Starting from 1912, the architect Piero Portaluppi (1888-1967) was entrusted to design six hydroelectric plants in Val d’Ossola, a valley in North-West Italy. The power stations, a clear repre- sentation of modern monumentality, became one of the most important systems of water reservoir exploitation in Europe. Built in the Twenties and abandoned in 1941, the hydro- electric plant of Valdo played an important social role for the valley, becoming the vehicle for the development of the area. Portaluppi’s hydroelectric architectures were illustrated as modern cathedrals or castles; the modernity of the plant (even though mainly built with traditional materials) resides in the idea of society, development and progress that building still documents. The spaces, the relationship established between the power station and its natural environment are part of the legacy of the Modern Movement. From a cultural point of view, dealing with the preservation of these buildings testifies an extension of the traditional concept of ‘heritage’. From an educational point of view, the challenge of their protection doesn’t represent only a technical issue, but a path that requires to involve these buildings in today’s social and economic demand. The paper describes the cultural and creative approaches of an academic path aimed at returning the modern building both to the locals and the community. The proposal is the outcome of multi-layer research that converts the former hydroelectric plant of Valdo, actually used as a warehouse, into a multi-functional building that meets the needs of the inhabitants, becoming a new district hub.

Cathedrals of Modernity. The legacy of Piero Portaluppi’s electric architecture : Valdo power station (1919-1923) case study

Di Resta, Sara
;
2019

Abstract

Starting from 1912, the architect Piero Portaluppi (1888-1967) was entrusted to design six hydroelectric plants in Val d’Ossola, a valley in North-West Italy. The power stations, a clear repre- sentation of modern monumentality, became one of the most important systems of water reservoir exploitation in Europe. Built in the Twenties and abandoned in 1941, the hydro- electric plant of Valdo played an important social role for the valley, becoming the vehicle for the development of the area. Portaluppi’s hydroelectric architectures were illustrated as modern cathedrals or castles; the modernity of the plant (even though mainly built with traditional materials) resides in the idea of society, development and progress that building still documents. The spaces, the relationship established between the power station and its natural environment are part of the legacy of the Modern Movement. From a cultural point of view, dealing with the preservation of these buildings testifies an extension of the traditional concept of ‘heritage’. From an educational point of view, the challenge of their protection doesn’t represent only a technical issue, but a path that requires to involve these buildings in today’s social and economic demand. The paper describes the cultural and creative approaches of an academic path aimed at returning the modern building both to the locals and the community. The proposal is the outcome of multi-layer research that converts the former hydroelectric plant of Valdo, actually used as a warehouse, into a multi-functional building that meets the needs of the inhabitants, becoming a new district hub.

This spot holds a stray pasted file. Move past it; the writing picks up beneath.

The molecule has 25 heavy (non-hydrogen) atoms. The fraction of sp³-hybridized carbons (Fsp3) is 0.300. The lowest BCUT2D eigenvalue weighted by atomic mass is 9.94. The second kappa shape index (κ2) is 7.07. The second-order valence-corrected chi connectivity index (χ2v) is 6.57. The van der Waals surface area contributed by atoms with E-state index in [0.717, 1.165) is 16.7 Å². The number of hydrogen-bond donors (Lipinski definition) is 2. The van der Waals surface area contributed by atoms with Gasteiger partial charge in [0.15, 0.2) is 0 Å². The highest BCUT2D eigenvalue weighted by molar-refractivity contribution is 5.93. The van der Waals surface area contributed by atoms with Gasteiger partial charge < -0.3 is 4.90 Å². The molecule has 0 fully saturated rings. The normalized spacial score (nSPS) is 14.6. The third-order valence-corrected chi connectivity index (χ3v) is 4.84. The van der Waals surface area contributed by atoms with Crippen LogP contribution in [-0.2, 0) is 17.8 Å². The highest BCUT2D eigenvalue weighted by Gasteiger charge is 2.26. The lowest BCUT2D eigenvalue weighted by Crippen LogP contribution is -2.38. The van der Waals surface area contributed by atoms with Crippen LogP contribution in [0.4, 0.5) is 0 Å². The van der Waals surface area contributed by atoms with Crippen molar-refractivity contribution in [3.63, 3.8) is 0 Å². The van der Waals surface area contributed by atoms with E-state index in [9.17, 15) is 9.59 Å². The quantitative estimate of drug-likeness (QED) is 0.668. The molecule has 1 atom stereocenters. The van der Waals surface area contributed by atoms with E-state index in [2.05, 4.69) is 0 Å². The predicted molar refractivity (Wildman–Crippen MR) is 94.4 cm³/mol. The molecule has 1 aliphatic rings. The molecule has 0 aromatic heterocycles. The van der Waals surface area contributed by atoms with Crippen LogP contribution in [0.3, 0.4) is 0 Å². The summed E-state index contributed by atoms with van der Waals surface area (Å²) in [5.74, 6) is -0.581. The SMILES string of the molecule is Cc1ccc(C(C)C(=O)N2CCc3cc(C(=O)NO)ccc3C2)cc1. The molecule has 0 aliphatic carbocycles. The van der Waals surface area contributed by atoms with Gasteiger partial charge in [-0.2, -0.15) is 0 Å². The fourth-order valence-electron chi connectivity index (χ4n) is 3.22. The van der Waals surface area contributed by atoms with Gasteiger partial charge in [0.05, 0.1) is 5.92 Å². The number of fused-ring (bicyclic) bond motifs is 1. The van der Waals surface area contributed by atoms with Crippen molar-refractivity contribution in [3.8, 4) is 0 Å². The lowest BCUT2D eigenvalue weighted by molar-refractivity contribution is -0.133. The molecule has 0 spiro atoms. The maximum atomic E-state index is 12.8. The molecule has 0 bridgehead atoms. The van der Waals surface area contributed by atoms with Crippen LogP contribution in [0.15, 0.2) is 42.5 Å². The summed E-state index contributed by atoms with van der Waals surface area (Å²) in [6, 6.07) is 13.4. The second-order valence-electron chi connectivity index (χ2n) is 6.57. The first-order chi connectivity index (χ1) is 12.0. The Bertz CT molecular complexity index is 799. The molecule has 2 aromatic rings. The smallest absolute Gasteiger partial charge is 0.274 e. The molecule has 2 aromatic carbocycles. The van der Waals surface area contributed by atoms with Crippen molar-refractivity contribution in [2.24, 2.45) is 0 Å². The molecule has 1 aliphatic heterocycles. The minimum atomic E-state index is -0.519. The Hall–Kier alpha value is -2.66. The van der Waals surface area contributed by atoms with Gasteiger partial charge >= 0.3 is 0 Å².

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Utilizza questo identificativo per citare o creare un link a questo documento: http://hdl.handle.net/11578/276688
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